There is support to extend the current contract that the Nebraska Library Commission has with Nebraska Interactive for online services from January, 1998 to the original date of 2000. The Library Commission had signed an extension of the agreement to the year 2000, the reason being that the state secured the right to a continuing license for use of the software without having to pay for the software.

However the Legislature when they dealt with this issue set a termination date of January, 1998 for this contract and any others which involved contracts with private companies for electronic records. By doing that we have lost the assurance of the continuing license, so if the state vacates that contract and wishes to acquire the right to continuing use of the software there is a fee of $500,000 to do so. There is an advocacy for renegotiating and extending the contract, and legislation will be drafted by someone for introduction in the 1997 legislature. Senator Withem has been an active member of the Task Force Harding's email address is:

Kathy Tooker reported that the registration for the four Advocacy Meeting scheduled for across the state next week is over 150 people. Legislative links are citizens who agree to contact their Senator and discuss the Libraries for the 21st Century with them, as well as invite him/her to the NLA Legislative Day luncheon. Kathy Tooker requested that everyone on the State Advisory be a legislative link. It is necessary to have more than one legislative link per Senator in case of illness. Also needed are stories about what libraries have done for people. Give your stories to Kathy Tooker. All State Advisory Council members should attend the Advocacy Workshops next week.

February 20, 1997 is designated as Nebraska Library Association Legislative Day.

Rod Wagner reported on the processes for public input on fund allocation, if the campaign is successful. Proposal to date has not been specific about how the funds would be allocated. A process needs to be devised to address this issue.

Colorado last year enacted a new program that allocates $20 million for technology and learning grants, and also includes a loan fund. They did not break down that $20 million. Colorado has certain purposes that the money will be used for, part of their plan is to utilize a capital development committee that will develop the guide line requirements for distribution of the funds. An option for us is to devise some type of public process where we may involve, for example, the State Advisory Council or a specific task force appointed to work on developing policies for usage of those state aid funds. Individuals are concerned that there may not be fairness involved in determining how funds will be used. This would be one way of addressing those areas.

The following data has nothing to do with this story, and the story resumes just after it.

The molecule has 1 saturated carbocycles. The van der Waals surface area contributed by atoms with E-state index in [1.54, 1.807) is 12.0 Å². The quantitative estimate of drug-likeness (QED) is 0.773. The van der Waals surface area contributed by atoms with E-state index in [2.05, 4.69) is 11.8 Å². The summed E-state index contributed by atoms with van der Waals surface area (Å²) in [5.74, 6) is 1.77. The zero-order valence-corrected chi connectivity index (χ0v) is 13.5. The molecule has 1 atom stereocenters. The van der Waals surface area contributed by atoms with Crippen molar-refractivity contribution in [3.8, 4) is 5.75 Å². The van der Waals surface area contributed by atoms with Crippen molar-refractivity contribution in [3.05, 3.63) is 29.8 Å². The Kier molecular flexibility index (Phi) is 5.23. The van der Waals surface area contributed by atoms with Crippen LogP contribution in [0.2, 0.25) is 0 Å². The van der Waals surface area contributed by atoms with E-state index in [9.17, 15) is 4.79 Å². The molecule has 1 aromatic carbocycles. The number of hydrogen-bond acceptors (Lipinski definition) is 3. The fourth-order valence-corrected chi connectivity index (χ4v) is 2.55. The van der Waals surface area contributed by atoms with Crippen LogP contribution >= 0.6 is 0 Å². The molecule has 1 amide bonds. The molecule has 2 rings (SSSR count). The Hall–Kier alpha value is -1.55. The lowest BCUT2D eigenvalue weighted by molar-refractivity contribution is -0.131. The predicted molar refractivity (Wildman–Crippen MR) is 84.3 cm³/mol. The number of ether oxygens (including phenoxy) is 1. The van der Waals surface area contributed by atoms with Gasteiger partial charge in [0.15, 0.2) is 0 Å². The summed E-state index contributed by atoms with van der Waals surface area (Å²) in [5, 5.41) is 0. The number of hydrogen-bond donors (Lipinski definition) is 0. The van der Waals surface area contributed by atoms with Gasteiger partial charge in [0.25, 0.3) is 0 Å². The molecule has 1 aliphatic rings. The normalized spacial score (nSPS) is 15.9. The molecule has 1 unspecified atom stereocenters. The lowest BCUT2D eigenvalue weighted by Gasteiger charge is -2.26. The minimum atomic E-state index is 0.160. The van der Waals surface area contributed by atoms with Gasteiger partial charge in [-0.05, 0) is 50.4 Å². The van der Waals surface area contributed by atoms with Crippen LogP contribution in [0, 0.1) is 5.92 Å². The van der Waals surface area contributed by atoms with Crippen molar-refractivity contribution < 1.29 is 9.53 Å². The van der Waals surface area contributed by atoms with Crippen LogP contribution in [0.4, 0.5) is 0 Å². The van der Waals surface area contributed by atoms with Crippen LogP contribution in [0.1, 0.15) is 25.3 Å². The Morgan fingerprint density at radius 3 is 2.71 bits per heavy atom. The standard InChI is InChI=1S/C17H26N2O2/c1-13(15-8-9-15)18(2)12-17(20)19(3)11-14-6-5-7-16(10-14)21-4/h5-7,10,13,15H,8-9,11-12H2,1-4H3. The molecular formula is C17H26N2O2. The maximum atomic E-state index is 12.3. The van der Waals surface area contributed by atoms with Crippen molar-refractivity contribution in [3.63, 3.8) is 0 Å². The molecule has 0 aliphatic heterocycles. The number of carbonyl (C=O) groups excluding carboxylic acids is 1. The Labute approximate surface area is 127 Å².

Ellen Van Waart updated the Council on LB 144. The Nebraska Partnerships for Economic Development Act is a program that was funded at about $250,000 last year. They are planning to request funding for this year. Senators seem favorable to it as it does promote economic development. Ellen distributed information on the Act to the State Advisory Council. The Nebraska Development Network should be joined by the librarians of the state, there is no cost to join. One of the benefits of the Network is that they would then be eligible for these grants. Most grants this past year were for around $25,000. Joann McManus, Department of Economic Development is the contact person. The criteria for these grants were not in the legislation, they are not regulation but are in a published booklet. The only criteria for these grants is that 2 or more entities form a partnership or some type of collaborative agreement that promotes community and economic growth. Libraries can go together or a library and another entity in the community could go together. Even though funds have not been allocated yet the message should go out to libraries to begin thinking about working with another group in their community or in another community to be eligible for possible future grants. Kathy Tooker and Ellen Van Waart are working with Saunders County in a cooperative venture, plans are to apply for some of the grant money. Libraries for the 21st Century could consider using these guidelines as a basis for fund allocation of the Libraries for the 21st Century campaign.

Title I and Title II grant sheets indicating which libraries have received grants for technology and construction were distributed to Council members.

The meeting recessed at 11:45 a.m.

The meeting reconvened at 1:23 p.m.

Council Roundtable (member reports):

Kathy Tooker reported on the Saunders County project. Ellen Van Waart and Kathy Tooker met with the Directors and some library board members from the six public libraries in Saunders county. Wahoo (the largest), Ashland, Ceresco, Mead, Yutan, and Valparaiso (the smallest) concerning development of some type of cooperative project. One possibility is electronic records so all libraries' collections are available to all 6 libraries. At the present time two of the libraries have electronic records. Also discussed were centralized ordering and processing for better discounts on materials, and sharing programming. The next meeting is in February. The librarians and board members from the six communities will talk about all the benefits for their community from this project, and possible problems that will need to be addressed. All participants recognize they must do something or their library will die. It is encouraging.